Batman & Robin (1997)
★ / ★★★★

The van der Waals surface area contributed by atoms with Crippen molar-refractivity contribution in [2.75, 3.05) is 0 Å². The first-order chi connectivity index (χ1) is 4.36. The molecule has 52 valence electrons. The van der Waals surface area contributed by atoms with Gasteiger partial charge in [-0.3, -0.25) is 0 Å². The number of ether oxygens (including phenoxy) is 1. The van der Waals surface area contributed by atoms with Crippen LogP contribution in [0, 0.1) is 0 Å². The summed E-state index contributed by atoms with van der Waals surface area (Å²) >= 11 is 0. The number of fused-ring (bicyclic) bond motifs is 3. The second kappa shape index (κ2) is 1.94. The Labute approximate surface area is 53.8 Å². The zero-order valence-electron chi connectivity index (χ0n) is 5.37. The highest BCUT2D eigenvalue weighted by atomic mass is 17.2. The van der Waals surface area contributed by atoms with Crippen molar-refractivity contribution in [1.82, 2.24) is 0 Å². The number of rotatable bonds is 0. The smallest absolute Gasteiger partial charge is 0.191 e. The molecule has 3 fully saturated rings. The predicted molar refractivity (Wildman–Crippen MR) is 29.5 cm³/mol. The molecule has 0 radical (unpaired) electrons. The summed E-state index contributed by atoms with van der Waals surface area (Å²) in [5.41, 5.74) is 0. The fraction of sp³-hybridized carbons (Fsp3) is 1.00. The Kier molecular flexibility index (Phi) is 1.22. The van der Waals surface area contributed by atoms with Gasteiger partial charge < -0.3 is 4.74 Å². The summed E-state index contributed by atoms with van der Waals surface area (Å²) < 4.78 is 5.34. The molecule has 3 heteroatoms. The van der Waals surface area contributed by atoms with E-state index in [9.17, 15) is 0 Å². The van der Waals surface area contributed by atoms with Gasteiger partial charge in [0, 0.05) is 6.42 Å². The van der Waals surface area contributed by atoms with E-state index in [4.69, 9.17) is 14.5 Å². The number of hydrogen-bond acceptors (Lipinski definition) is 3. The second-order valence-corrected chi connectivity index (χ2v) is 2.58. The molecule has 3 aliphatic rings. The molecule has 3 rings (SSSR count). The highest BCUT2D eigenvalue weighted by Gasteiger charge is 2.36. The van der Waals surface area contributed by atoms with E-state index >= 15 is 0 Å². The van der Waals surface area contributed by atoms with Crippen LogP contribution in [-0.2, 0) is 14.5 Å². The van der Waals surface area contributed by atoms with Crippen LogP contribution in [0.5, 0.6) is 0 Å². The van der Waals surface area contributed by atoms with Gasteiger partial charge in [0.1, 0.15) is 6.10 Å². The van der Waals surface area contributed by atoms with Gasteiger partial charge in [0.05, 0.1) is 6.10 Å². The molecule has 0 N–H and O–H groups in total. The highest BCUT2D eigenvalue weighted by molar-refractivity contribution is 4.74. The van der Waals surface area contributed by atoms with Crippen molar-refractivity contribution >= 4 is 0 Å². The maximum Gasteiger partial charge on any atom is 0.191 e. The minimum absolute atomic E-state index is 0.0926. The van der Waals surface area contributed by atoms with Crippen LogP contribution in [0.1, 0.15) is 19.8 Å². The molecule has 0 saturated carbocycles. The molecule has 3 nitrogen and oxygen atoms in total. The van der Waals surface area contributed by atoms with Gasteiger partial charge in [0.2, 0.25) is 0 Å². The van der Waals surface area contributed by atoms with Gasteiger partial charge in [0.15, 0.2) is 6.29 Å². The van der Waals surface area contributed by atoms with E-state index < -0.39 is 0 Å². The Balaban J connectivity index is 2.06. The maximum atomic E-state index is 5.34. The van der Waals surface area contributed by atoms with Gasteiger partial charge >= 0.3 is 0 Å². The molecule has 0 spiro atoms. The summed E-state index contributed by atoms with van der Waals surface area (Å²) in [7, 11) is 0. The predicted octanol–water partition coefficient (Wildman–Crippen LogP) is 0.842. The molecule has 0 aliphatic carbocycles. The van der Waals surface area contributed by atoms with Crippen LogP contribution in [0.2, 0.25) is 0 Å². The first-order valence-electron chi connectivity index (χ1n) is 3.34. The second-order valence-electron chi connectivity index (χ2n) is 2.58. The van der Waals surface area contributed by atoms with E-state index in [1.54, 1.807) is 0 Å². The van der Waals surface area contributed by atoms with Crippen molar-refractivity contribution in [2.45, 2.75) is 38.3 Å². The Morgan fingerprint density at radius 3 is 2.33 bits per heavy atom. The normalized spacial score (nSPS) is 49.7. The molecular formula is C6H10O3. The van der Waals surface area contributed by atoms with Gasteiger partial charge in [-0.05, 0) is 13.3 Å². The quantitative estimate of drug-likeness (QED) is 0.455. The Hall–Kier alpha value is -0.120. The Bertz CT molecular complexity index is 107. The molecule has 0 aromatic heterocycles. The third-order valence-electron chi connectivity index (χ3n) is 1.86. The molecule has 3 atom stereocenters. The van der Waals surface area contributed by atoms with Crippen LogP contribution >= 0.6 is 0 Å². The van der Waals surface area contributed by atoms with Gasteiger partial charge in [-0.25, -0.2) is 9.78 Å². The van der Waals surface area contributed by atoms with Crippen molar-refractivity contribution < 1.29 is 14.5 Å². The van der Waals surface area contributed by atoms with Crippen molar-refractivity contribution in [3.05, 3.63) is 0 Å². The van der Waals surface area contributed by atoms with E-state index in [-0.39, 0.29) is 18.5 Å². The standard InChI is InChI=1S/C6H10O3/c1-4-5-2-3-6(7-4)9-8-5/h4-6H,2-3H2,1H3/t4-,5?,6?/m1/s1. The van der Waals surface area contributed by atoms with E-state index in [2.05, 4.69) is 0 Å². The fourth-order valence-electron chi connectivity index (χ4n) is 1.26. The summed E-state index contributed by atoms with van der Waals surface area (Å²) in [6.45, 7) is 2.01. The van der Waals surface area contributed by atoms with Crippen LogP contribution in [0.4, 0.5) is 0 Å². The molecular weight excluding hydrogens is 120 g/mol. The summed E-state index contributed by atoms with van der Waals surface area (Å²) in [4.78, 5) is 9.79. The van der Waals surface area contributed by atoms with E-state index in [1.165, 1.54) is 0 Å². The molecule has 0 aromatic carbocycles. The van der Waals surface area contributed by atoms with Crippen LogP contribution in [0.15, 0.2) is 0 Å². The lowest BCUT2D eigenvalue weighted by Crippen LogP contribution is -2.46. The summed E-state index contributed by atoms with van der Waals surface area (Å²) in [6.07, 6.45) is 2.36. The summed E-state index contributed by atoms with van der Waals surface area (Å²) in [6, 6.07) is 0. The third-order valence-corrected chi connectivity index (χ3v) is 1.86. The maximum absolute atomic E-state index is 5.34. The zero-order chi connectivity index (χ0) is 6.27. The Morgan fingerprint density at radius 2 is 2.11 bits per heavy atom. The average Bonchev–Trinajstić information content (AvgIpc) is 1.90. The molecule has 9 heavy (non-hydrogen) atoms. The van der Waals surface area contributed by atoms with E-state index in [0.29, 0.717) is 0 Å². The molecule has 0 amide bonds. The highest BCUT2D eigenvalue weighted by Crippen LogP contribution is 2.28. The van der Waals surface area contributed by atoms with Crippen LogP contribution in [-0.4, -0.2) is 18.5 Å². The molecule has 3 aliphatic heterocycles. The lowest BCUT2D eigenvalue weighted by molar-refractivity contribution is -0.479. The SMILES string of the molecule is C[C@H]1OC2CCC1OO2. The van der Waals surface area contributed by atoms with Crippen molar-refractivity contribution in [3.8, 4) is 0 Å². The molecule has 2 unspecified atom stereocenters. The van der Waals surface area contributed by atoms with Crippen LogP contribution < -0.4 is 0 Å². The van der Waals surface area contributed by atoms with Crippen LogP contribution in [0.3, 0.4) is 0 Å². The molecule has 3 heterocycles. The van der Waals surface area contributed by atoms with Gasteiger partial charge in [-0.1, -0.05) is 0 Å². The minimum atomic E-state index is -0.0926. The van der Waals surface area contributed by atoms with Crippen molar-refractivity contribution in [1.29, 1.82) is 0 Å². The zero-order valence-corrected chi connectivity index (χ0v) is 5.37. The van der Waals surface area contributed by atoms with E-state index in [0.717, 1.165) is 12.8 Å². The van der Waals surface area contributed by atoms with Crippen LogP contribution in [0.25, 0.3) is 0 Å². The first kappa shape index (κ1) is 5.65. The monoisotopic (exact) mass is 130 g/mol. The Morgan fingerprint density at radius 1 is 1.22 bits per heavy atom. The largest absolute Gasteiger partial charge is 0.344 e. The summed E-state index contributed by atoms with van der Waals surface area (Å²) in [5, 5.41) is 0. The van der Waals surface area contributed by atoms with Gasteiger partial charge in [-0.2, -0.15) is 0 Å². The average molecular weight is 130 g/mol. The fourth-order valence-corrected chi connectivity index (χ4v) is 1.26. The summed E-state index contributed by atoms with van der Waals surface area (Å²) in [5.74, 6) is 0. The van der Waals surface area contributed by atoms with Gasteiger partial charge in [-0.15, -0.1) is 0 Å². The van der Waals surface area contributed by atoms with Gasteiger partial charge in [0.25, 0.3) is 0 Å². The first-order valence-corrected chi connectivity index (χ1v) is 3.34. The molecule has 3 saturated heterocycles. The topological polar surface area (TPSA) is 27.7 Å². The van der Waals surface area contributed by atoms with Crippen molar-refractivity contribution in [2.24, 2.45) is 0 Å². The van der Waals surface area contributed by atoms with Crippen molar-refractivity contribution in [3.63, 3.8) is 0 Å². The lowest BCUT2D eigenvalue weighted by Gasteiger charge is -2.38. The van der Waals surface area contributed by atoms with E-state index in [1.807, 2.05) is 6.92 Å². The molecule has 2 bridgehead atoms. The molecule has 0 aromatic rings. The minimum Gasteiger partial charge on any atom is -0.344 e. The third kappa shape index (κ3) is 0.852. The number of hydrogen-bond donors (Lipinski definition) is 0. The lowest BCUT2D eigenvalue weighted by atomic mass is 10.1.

Dr. Pamela Isley (Uma Thurman), a horticulturalist stationed in South America whose project involved cross-breeding animal and plants, caught Dr. Woodrue (John Glover) creating a super soldier named Bane (Jeep Swenson) for bidding. When she expressed her disapproval of her colleague’s indiscretions, Dr. Woodrue tried to kill her by pushing her into a batch of chemicals. This altered Dr. Isley’s DNA and gave her, now Poison Ivy, the ability to manipulate plants. Pairing up with Bane, the duo headed to Gotham City to demand answers from Bruce Wayne (George Clooney) for cutting funds out of their project. Written by Akiva Goldsman and directed by Joel Schumacher, “Batman & Robin” suffocated from too many plots which was unfortunate because there was a hint of good material lost in a jungle of bad. The strand which involved the decline of Alfred Pennyworth’s (Michael Gough) health was interesting because prior to this point, he had nothing much to do except being a butler to Bruce and offering a wise commentary when Bruce struggled for answers in terms of the dichotomy between his personal and professional life. Even though Alfred was only the help of the Wayne manor, it was tough to see him looking frail and lackadaisical because he was our protagonist’s only father figure. Unfortunately, the film put more weight in having fun in the form racing motorbikes which was aimed to symbolize teenage rebellion, Poison Ivy winking at the camera and mentioning how her action figures always came with Bane, and Bruce appearing in social functions with a woman (Elle Macpherson) we knew absolutely nothing about but marriage was apparently on the horizon. This confusing, cheesy pot of doldrum was heated to a boil so slowly and so painfully, it threatened the integrity of the project and the franchise. Furthermore, while I believed Clooney as Bruce the multibillionaire with that winning smile, I had an incredibly difficult time believing him as Batman. The ultimate challenge that Clooney had to face did not occur during the action scenes when he had to throw a punch and utter laughably trite lines of dialogue. It was in the silent moments when Clooney, dressed as Batman, stood next to Robin (Chris O’Donnell). I knew there was a big problem when I found that my eyes gravitated toward O’Donnell more often even if he wasn’t saying anything. Unlike Clooney, O’Donnell was a good choice to play Robin because he could just scoff and I knew exactly what his character was thinking. This error in casting proved very distracting. Notice that Clooney continued to sport a little smile when discussing Alfred’s affliction. That smile made me very angry because it communicated apathy. The scene should have had an air of seriousness because, after all, Alfred raised Bruce like a son. I wondered if the director even reshot the scene. From the looks of it, more attention was put into the special and visual effects of the chases and explosions which were, admittedly, admirable for their colors and detail. Meanwhile, Mr. Freeze (Arnold Schwarzenegger), eventually teaming up with Poison Ivy and Bane, was reduced to delivering puns, referring to himself as a “villain” and Batman and Robin as “heroes.” Well-established antagonists with real goals don’t consider themselves as villains; they don’t feel guilt toward what they do because they believe what they’re doing is right. Knowing a bit about the deeper and touching details of why Mr. Freeze turned to a life of crime, which involved his wife in cryogenic sleep, it made me angry that the picture mostly portrayed him as a cold-blooded automaton. Wouldn’t it have been more interesting if, despite his intimidating appearance, he was actually portrayed as having a heart, someone who didn’t enjoy hurting people, but he felt he needed to in order to get one step closer in saving his love? The action sequences in “Batman & Robin,” one occurred in the Gotham City Museum of Modern Art looking like an ice rink on acid, were quite a sight at times but it had no heart. It wasn’t cool to give the audience such a cold shoulder.